Hunters’ Knowledge of and Support For Chronic Wasting Disease Management in Illinois

Craig A. Miller, Jerry J. Vaske

Research output: Chapter in Book/Report/Conference proceedingConference contribution

Abstract

Natural resource agencies expend resources (e.g., time, funds) to develop information and education programs on an array of issues. The Illinois Department of Natural Resources (IDNR) has developed programs to inform hunters and non-hunters about Chronic Wasting Disease (CWD) in white-tailed deer. The IDNR has also held public meetings throughout the state since 2003, the year the disease was first discovered in Illinois. We developed six CWD knowledge questions based on hunters’ comments during public meetings, in newspaper letters to editors, and from events such as outdoor shows. The statements focused on the origin, extent, and mortality associated with CWD, and were coded as correct / incorrect responses. These questions were included in a statewide mail study of CWD using 11,000 randomly sampled hunters in Illinois. We computed a knowledge scale combining total correct and incorrect responses for each hunter. We examined the relationship between knowledge and: (a) support for targeted-removal of deer, (b) current and proposed IDNR management efforts (e.g., extended seasons, increased permits, increased testing, mandatory testing) and (c) hunter demographics (e.g., age, gender, location of residence in the state). Across all analyses, knowledge was not statistically related to any of the variables in question. It is often assumed that stakeholders would express greater support for management efforts if individuals had greater knowledge of the subject. This relationship was not observed in this study.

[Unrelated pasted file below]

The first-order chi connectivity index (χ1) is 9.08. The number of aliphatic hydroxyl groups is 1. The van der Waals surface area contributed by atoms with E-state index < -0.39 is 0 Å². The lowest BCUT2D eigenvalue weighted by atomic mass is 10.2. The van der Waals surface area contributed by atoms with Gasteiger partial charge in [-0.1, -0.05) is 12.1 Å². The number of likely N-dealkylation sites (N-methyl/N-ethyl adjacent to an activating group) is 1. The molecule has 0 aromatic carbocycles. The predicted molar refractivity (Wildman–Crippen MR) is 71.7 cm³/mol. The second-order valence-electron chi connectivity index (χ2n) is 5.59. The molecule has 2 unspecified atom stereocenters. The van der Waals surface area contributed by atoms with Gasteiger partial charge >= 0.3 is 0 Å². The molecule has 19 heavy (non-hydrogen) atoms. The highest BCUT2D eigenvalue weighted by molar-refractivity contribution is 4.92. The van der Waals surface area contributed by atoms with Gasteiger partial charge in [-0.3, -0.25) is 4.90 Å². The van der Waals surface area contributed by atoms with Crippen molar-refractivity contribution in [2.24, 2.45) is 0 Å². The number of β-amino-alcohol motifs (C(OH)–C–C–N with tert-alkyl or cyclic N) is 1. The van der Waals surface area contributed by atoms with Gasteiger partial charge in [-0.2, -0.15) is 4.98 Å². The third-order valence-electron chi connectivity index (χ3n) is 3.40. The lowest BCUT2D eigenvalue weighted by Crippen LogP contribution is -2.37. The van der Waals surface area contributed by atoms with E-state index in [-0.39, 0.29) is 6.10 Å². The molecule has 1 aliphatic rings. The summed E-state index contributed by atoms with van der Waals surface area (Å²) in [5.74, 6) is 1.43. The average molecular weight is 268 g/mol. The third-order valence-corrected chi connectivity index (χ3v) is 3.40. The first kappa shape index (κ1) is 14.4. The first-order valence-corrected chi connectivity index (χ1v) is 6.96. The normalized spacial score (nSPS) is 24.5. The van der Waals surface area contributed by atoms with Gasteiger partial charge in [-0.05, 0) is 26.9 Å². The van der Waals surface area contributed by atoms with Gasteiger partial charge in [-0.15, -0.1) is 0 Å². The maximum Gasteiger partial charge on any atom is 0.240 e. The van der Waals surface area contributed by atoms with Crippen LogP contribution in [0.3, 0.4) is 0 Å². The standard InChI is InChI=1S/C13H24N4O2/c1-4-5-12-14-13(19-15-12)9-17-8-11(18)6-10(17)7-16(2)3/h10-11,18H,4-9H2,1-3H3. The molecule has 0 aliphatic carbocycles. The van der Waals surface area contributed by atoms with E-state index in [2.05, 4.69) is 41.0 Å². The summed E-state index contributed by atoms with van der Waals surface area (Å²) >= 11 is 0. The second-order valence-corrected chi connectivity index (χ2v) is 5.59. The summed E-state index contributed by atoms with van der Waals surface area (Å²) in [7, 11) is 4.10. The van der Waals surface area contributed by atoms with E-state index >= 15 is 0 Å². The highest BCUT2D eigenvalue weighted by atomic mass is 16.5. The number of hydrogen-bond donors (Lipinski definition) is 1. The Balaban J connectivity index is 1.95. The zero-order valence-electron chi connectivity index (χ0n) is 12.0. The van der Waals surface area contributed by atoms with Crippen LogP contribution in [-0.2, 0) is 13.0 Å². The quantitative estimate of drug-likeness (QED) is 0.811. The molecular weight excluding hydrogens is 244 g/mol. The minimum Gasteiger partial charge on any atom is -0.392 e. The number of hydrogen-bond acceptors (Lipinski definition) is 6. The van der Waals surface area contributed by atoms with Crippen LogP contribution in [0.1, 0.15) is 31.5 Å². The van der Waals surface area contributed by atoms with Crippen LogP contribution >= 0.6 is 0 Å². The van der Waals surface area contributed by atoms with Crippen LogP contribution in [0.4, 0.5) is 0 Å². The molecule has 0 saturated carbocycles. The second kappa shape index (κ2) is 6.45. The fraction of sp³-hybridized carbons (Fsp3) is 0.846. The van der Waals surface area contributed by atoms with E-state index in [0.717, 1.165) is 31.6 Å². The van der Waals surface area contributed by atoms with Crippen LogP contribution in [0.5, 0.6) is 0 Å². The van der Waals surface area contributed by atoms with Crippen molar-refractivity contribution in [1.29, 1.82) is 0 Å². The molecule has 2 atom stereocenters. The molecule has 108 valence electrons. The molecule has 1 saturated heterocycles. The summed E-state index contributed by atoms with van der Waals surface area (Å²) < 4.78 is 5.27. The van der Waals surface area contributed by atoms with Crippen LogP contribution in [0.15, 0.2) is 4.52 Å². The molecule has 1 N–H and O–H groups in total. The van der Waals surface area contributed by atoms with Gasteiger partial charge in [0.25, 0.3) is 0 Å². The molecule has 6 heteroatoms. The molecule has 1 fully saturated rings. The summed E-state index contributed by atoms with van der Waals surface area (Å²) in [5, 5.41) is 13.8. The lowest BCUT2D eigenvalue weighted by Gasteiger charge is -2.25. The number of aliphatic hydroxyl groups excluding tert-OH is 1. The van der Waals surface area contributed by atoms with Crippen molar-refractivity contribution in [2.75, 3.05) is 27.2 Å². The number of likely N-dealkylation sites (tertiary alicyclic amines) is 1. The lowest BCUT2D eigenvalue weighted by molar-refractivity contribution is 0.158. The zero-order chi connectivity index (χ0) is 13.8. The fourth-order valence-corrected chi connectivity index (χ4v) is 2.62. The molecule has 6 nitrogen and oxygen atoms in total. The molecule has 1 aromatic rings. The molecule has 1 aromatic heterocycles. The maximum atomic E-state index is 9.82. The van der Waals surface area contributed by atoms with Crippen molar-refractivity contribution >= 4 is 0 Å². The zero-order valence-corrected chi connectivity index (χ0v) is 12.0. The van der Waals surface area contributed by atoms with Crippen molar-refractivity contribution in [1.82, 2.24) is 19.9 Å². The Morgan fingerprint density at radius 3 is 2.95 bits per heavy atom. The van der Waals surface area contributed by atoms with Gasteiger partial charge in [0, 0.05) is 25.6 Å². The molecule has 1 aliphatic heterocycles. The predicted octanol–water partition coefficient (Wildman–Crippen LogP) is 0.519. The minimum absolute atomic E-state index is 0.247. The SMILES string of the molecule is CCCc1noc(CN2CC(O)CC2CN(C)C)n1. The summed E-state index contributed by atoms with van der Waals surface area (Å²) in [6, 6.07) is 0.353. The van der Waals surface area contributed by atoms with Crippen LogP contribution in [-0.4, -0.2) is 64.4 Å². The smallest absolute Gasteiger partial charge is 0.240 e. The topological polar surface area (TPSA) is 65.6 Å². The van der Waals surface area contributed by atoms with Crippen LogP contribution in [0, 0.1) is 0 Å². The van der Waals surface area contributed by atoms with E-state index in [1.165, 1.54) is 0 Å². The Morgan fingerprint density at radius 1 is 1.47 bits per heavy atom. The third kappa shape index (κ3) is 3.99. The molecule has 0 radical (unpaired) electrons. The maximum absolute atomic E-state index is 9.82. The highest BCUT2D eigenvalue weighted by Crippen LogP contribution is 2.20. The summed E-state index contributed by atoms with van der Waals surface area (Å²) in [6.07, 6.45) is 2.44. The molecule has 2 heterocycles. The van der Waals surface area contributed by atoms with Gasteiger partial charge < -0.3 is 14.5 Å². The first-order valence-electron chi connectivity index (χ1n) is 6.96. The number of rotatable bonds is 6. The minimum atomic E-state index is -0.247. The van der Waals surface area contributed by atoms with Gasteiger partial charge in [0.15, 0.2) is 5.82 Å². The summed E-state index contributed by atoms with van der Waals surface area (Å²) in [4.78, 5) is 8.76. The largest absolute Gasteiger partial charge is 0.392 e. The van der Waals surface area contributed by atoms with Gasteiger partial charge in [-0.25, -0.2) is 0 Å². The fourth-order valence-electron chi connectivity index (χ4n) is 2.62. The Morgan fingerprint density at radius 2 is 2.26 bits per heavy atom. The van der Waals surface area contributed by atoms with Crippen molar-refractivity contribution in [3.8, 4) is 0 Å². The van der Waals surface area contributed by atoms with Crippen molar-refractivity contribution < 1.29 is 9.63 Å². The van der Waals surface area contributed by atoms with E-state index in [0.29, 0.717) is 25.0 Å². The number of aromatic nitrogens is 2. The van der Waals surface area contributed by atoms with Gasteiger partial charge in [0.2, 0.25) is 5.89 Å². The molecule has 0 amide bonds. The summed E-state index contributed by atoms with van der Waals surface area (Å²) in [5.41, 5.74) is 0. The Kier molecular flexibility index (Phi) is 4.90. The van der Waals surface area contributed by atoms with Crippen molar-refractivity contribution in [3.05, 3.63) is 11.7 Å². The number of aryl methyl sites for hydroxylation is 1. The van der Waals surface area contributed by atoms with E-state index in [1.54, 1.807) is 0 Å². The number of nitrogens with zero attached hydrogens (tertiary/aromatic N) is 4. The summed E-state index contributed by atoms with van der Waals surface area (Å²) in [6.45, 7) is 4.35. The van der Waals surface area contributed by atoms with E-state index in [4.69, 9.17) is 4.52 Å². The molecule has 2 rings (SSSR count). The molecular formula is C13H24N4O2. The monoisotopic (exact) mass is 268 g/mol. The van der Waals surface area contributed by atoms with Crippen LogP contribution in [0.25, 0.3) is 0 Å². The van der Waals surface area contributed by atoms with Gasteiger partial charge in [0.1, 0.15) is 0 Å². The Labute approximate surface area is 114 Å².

Original languageEnglish (US)
Title of host publicationMidwest Fish and Wildlife Conference 2020
StatePublished - 2020

Keywords

  • INHS

Fingerprint Dive into the research topics of 'Hunters’ Knowledge of and Support For Chronic Wasting Disease Management in Illinois'. Together they form a unique fingerprint.

Cite this